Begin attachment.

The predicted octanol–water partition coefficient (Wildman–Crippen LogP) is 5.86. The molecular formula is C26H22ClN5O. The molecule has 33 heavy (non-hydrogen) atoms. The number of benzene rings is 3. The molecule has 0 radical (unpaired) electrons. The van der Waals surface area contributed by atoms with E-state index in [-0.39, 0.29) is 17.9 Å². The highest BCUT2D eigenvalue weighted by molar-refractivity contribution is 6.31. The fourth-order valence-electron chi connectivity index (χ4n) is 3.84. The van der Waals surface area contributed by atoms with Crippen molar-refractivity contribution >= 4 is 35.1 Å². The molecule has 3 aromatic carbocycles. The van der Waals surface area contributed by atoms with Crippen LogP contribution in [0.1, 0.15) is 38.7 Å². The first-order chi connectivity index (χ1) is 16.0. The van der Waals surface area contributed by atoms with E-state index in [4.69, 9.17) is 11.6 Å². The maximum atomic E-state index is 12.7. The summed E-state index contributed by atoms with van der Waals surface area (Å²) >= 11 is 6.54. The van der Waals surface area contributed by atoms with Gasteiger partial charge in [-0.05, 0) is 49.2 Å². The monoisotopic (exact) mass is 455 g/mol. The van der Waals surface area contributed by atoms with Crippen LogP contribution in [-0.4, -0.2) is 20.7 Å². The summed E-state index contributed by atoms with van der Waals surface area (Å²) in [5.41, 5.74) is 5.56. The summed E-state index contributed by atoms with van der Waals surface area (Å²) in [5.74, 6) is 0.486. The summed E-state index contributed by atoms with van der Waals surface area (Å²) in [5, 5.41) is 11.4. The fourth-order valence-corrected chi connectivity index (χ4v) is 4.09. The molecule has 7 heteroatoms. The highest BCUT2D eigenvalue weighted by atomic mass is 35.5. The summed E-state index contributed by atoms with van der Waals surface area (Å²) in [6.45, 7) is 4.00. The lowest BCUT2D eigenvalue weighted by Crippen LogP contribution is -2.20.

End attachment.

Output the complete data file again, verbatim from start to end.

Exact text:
The predicted octanol–water partition coefficient (Wildman–Crippen LogP) is 5.86. The molecular formula is C26H22ClN5O. The molecule has 33 heavy (non-hydrogen) atoms. The number of benzene rings is 3. The molecule has 0 radical (unpaired) electrons. The van der Waals surface area contributed by atoms with E-state index in [-0.39, 0.29) is 17.9 Å². The highest BCUT2D eigenvalue weighted by molar-refractivity contribution is 6.31. The fourth-order valence-electron chi connectivity index (χ4n) is 3.84. The van der Waals surface area contributed by atoms with Crippen molar-refractivity contribution >= 4 is 35.1 Å². The molecule has 3 aromatic carbocycles. The van der Waals surface area contributed by atoms with Crippen LogP contribution in [0.1, 0.15) is 38.7 Å². The first-order chi connectivity index (χ1) is 16.0. The van der Waals surface area contributed by atoms with E-state index in [4.69, 9.17) is 11.6 Å². The maximum atomic E-state index is 12.7. The summed E-state index contributed by atoms with van der Waals surface area (Å²) >= 11 is 6.54. The van der Waals surface area contributed by atoms with Gasteiger partial charge in [-0.05, 0) is 49.2 Å². The monoisotopic (exact) mass is 455 g/mol. The van der Waals surface area contributed by atoms with Crippen LogP contribution in [-0.4, -0.2) is 20.7 Å². The summed E-state index contributed by atoms with van der Waals surface area (Å²) in [5.41, 5.74) is 5.56. The summed E-state index contributed by atoms with van der Waals surface area (Å²) in [5.74, 6) is 0.486. The summed E-state index contributed by atoms with van der Waals surface area (Å²) in [5, 5.41) is 11.4. The fourth-order valence-corrected chi connectivity index (χ4v) is 4.09. The molecule has 7 heteroatoms. The highest BCUT2D eigenvalue weighted by atomic mass is 35.5. The summed E-state index contributed by atoms with van der Waals surface area (Å²) in [6.45, 7) is 4.00. The lowest BCUT2D eigenvalue weighted by Crippen LogP contribution is -2.20.